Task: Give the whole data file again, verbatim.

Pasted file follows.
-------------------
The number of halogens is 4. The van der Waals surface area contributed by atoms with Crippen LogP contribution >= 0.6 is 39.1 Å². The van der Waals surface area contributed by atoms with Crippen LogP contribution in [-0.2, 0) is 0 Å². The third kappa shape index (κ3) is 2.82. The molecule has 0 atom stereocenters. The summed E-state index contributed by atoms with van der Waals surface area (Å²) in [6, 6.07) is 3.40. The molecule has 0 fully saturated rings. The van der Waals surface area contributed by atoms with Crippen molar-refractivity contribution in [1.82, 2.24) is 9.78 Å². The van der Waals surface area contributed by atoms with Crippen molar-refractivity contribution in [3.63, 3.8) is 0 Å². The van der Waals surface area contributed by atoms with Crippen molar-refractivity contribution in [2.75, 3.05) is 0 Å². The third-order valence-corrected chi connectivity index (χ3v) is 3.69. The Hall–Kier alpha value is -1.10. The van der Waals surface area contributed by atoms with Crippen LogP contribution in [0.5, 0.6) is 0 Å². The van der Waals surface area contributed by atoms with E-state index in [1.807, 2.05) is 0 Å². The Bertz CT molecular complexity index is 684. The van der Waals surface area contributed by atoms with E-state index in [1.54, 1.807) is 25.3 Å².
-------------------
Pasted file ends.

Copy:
The number of halogens is 4. The van der Waals surface area contributed by atoms with Crippen LogP contribution >= 0.6 is 39.1 Å². The van der Waals surface area contributed by atoms with Crippen LogP contribution in [-0.2, 0) is 0 Å². The third kappa shape index (κ3) is 2.82. The molecule has 0 atom stereocenters. The summed E-state index contributed by atoms with van der Waals surface area (Å²) in [6, 6.07) is 3.40. The molecule has 0 fully saturated rings. The van der Waals surface area contributed by atoms with Crippen molar-refractivity contribution in [1.82, 2.24) is 9.78 Å². The van der Waals surface area contributed by atoms with Crippen molar-refractivity contribution in [3.63, 3.8) is 0 Å². The van der Waals surface area contributed by atoms with Crippen molar-refractivity contribution in [2.75, 3.05) is 0 Å². The third-order valence-corrected chi connectivity index (χ3v) is 3.69. The Hall–Kier alpha value is -1.10. The van der Waals surface area contributed by atoms with Crippen LogP contribution in [0.5, 0.6) is 0 Å². The van der Waals surface area contributed by atoms with E-state index in [1.807, 2.05) is 0 Å². The Bertz CT molecular complexity index is 684. The van der Waals surface area contributed by atoms with E-state index in [1.54, 1.807) is 25.3 Å².